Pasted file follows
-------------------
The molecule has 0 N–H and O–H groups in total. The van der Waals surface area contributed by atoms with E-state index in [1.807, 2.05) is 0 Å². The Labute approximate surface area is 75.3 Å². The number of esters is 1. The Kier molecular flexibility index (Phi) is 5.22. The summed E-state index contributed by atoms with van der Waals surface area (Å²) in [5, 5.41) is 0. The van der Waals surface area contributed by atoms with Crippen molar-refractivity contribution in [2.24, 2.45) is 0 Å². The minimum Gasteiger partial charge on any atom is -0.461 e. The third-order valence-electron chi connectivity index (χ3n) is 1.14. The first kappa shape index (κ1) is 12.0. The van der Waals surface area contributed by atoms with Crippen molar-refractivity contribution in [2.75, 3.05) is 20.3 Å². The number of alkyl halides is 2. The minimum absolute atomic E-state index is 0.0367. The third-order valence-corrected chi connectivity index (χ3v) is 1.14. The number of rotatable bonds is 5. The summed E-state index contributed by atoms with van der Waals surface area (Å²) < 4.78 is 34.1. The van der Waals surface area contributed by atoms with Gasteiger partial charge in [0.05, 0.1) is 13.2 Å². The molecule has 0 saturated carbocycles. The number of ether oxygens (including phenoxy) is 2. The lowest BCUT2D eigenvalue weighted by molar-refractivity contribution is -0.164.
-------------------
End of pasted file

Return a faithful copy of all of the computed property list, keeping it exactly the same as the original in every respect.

The molecule has 0 N–H and O–H groups in total. The van der Waals surface area contributed by atoms with E-state index in [1.807, 2.05) is 0 Å². The Labute approximate surface area is 75.3 Å². The number of esters is 1. The Kier molecular flexibility index (Phi) is 5.22. The summed E-state index contributed by atoms with van der Waals surface area (Å²) in [5, 5.41) is 0. The van der Waals surface area contributed by atoms with Crippen molar-refractivity contribution in [2.24, 2.45) is 0 Å². The minimum Gasteiger partial charge on any atom is -0.461 e. The third-order valence-electron chi connectivity index (χ3n) is 1.14. The first kappa shape index (κ1) is 12.0. The van der Waals surface area contributed by atoms with Crippen molar-refractivity contribution in [2.75, 3.05) is 20.3 Å². The number of alkyl halides is 2. The minimum absolute atomic E-state index is 0.0367. The third-order valence-corrected chi connectivity index (χ3v) is 1.14. The number of rotatable bonds is 5. The summed E-state index contributed by atoms with van der Waals surface area (Å²) < 4.78 is 34.1. The van der Waals surface area contributed by atoms with Gasteiger partial charge in [0.05, 0.1) is 13.2 Å². The molecule has 0 saturated carbocycles. The number of ether oxygens (including phenoxy) is 2. The lowest BCUT2D eigenvalue weighted by molar-refractivity contribution is -0.164.